In haematology, you are tasked with checking and interpreting a wide range of test results before releasing any result for clinical use. This also includes making sure that the results gathered are a fair depiction of the body’s in vivo state by checking a sample’s integrity, such as ensuring a coagulation sample has not already clotted before testing. Other tasks in haematology include running further diagnostic tests and procedures, and escalating potentially sinister resultants to haematology registrars and consultants to provide a diagnosis or monitor many haematological conditions.
What do most people not realize about your job?
What people may not know about working as a biomedical scientist in a blood transfusion laboratory is the amount of interaction you have with different healthcare professionals. I’ve given talks about my profession to students in the past and I’ve been asked if this is a lonely profession. I find it very much the opposite. There is a stereotype for working in a laboratory setting that it is you, your computer/analyser and a few samples for company. However, as a biomedical scientist in haematology and blood transfusion, you work closely with clinical chemistry biomedical scientists, haematology registrars and consultants, as well as interacting with nursing staff/porter staff who either deliver or collect products from the laboratory. You also work closely with your own department colleagues to ensure turnaround times are met and to solve complex cases.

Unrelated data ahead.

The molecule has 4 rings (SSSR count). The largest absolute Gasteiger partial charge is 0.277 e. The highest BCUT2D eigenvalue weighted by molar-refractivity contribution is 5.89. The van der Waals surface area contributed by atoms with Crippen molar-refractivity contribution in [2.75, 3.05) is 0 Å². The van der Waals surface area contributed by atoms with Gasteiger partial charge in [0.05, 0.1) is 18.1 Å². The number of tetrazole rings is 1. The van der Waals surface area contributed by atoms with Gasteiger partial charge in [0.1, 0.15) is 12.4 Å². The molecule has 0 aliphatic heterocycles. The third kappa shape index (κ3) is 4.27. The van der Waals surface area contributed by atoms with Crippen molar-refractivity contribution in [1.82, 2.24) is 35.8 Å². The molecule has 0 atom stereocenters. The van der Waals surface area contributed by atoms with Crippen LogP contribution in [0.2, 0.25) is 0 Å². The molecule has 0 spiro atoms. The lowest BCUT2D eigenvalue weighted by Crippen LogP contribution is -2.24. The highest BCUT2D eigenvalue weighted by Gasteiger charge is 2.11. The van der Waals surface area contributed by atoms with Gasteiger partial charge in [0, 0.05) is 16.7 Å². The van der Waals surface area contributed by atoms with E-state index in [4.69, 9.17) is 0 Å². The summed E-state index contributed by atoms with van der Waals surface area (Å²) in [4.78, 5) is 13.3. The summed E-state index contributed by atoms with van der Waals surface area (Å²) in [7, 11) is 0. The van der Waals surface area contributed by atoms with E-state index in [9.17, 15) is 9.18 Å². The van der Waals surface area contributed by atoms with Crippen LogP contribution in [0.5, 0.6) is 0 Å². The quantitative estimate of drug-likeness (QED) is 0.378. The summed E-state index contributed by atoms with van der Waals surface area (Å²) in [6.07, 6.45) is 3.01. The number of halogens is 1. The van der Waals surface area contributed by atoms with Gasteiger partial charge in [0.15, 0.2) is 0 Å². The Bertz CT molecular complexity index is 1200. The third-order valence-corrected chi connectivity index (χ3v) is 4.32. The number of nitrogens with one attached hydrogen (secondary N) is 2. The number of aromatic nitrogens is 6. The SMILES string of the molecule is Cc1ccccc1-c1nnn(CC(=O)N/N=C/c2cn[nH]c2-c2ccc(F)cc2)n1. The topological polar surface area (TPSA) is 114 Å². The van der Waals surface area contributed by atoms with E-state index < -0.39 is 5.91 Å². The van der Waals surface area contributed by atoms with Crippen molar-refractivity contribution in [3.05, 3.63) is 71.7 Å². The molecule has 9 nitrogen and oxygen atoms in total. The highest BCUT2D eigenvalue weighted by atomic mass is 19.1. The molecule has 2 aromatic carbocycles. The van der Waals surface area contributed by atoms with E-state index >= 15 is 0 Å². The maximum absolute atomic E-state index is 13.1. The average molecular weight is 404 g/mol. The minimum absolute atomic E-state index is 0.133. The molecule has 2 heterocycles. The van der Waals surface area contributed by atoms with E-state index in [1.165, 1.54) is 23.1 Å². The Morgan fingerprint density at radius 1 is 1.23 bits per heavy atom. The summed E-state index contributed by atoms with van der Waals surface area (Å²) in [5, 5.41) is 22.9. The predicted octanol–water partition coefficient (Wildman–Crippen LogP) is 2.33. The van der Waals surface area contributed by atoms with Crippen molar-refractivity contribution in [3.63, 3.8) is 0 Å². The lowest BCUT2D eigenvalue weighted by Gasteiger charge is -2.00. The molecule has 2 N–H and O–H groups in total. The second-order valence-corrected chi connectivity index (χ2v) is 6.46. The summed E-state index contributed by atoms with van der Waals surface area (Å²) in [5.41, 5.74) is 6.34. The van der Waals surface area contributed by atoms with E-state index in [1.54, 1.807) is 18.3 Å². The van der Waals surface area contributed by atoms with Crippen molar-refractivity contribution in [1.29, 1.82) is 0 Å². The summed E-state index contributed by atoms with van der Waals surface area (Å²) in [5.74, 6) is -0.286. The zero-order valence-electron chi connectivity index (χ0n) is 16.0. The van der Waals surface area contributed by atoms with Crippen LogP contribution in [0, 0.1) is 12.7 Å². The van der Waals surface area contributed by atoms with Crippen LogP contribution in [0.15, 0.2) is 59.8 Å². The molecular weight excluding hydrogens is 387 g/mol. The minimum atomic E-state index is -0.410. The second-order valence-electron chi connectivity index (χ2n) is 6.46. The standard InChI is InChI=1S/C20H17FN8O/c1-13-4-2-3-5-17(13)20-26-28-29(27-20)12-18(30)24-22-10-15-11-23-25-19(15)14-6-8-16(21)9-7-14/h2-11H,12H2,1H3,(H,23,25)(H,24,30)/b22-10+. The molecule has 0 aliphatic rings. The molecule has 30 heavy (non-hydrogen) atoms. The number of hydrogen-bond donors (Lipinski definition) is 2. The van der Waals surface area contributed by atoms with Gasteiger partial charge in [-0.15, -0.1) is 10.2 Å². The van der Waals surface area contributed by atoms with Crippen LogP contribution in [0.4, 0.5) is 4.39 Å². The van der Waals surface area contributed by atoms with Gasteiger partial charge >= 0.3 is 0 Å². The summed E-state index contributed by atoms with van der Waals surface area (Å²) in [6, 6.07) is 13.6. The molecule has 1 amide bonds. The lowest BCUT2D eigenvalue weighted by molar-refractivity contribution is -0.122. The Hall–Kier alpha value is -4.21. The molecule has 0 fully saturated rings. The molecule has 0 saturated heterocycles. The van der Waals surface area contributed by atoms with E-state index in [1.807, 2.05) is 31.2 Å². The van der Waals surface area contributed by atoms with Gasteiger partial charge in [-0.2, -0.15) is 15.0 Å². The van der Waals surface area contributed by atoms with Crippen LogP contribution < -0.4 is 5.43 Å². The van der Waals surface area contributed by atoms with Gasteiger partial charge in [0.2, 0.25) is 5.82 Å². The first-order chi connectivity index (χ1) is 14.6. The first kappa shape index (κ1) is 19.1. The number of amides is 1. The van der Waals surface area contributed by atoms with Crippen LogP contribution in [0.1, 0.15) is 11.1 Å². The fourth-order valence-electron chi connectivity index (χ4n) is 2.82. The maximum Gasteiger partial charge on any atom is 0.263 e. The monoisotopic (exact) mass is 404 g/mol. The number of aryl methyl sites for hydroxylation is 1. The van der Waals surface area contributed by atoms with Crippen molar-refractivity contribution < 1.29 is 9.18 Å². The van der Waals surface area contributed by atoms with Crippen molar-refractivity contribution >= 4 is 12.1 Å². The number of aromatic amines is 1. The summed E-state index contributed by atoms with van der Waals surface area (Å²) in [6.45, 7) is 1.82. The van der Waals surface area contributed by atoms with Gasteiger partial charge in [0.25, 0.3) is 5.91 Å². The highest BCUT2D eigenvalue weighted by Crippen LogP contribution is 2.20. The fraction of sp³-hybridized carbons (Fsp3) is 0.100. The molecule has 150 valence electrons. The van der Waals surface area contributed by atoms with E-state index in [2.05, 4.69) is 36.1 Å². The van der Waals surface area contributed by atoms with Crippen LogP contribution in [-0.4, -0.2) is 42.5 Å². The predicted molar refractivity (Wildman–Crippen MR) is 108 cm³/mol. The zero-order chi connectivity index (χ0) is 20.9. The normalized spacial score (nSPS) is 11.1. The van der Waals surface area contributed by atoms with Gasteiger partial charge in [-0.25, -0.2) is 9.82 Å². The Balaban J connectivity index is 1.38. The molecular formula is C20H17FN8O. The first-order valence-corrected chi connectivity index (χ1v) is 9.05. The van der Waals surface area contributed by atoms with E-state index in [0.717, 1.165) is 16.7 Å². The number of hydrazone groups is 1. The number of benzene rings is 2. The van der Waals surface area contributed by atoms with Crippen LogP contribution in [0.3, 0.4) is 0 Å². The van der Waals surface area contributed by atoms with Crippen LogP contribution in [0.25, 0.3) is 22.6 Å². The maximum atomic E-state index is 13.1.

What inspires you about your job?
What I find inspiring about my job is how intellectually stimulating it is. You always feel there is more to learn; as you do learn, the more questions you generate in your own mind; and the cycle begins again. I find myself in a dynamic setting with brilliantly intelligent scientists surrounding me every day helping save and improve people’s lives, and I love the patient-focused care that underpins every action we do.
Biomedical scientists work as members of a team and assist in the delivery of services in several settings, including within hospitals, carrying out the examination of clinical samples and reporting or presenting results as appropriate.
Generally, a strong interest in science, attention to detail and an interest in analytical approaches and good problem-solving skills are required. Qualifications will include a relevant accredited degree and a certificate of competence from the Institute of Biomedical Science (IBMS) as well as registry with the Health and Care Professions Council (HCPC).
These include carrying out all laboratory analyses associated with the post, including reporting results; maintaining appropriate records and documentation; undertaking quality control procedures; and occasionally assisting in the supervision, training and teaching of staff, as well as assisting with the development of new methods and the implementation of new technology.
Starting salaries for biomedical scientists range from £24,000 to £30,000 within the NHS, and with experience and additional training salaries may go up to £30,000 to £37,000, or up to £50,000 for senior biomedical scientists. In order to progress to a more senior level within the NHS, a 3-year NHS scientist training programme (STP) is required.